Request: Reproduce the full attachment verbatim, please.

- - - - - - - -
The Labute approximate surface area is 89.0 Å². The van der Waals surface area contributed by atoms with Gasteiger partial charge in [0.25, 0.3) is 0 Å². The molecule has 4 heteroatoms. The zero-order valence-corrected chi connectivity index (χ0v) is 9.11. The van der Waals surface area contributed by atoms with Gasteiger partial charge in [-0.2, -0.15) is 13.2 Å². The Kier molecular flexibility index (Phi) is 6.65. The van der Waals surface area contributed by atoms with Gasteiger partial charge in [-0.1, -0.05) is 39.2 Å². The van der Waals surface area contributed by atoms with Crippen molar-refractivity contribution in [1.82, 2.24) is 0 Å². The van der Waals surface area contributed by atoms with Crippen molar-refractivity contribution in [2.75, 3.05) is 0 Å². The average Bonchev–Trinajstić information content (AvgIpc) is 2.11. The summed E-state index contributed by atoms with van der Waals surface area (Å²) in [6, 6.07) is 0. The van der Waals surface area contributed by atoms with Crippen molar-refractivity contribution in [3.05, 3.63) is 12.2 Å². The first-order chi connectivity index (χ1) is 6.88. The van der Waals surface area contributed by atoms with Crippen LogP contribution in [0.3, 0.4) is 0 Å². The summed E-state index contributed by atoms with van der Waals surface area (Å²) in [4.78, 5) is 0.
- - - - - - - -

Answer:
The Labute approximate surface area is 89.0 Å². The van der Waals surface area contributed by atoms with Gasteiger partial charge in [0.25, 0.3) is 0 Å². The molecule has 4 heteroatoms. The zero-order valence-corrected chi connectivity index (χ0v) is 9.11. The van der Waals surface area contributed by atoms with Gasteiger partial charge in [-0.2, -0.15) is 13.2 Å². The Kier molecular flexibility index (Phi) is 6.65. The van der Waals surface area contributed by atoms with Gasteiger partial charge in [-0.1, -0.05) is 39.2 Å². The van der Waals surface area contributed by atoms with Crippen molar-refractivity contribution in [1.82, 2.24) is 0 Å². The van der Waals surface area contributed by atoms with Crippen molar-refractivity contribution in [2.75, 3.05) is 0 Å². The average Bonchev–Trinajstić information content (AvgIpc) is 2.11. The summed E-state index contributed by atoms with van der Waals surface area (Å²) in [6, 6.07) is 0. The van der Waals surface area contributed by atoms with Crippen molar-refractivity contribution in [3.05, 3.63) is 12.2 Å². The first-order chi connectivity index (χ1) is 6.88. The van der Waals surface area contributed by atoms with Crippen LogP contribution in [0.3, 0.4) is 0 Å². The summed E-state index contributed by atoms with van der Waals surface area (Å²) in [4.78, 5) is 0.